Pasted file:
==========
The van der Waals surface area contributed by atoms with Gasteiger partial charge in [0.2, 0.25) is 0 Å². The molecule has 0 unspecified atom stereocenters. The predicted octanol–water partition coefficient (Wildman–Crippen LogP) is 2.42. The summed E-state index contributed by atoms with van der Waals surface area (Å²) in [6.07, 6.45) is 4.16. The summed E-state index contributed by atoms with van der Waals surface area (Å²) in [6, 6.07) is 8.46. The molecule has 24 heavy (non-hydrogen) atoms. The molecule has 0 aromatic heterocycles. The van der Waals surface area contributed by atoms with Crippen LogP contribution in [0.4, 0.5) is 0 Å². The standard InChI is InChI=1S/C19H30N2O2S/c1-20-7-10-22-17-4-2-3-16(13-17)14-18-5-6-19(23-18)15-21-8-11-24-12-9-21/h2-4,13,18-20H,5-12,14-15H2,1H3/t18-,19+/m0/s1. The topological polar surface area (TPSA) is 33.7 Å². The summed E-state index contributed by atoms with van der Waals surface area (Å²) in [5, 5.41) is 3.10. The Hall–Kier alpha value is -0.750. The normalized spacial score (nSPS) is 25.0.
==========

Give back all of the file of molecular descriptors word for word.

The van der Waals surface area contributed by atoms with Gasteiger partial charge in [0.2, 0.25) is 0 Å². The molecule has 0 unspecified atom stereocenters. The predicted octanol–water partition coefficient (Wildman–Crippen LogP) is 2.42. The summed E-state index contributed by atoms with van der Waals surface area (Å²) in [6.07, 6.45) is 4.16. The summed E-state index contributed by atoms with van der Waals surface area (Å²) in [6, 6.07) is 8.46. The molecule has 24 heavy (non-hydrogen) atoms. The molecule has 0 aromatic heterocycles. The van der Waals surface area contributed by atoms with Crippen LogP contribution in [0.4, 0.5) is 0 Å². The standard InChI is InChI=1S/C19H30N2O2S/c1-20-7-10-22-17-4-2-3-16(13-17)14-18-5-6-19(23-18)15-21-8-11-24-12-9-21/h2-4,13,18-20H,5-12,14-15H2,1H3/t18-,19+/m0/s1. The topological polar surface area (TPSA) is 33.7 Å². The summed E-state index contributed by atoms with van der Waals surface area (Å²) in [5, 5.41) is 3.10. The Hall–Kier alpha value is -0.750. The normalized spacial score (nSPS) is 25.0.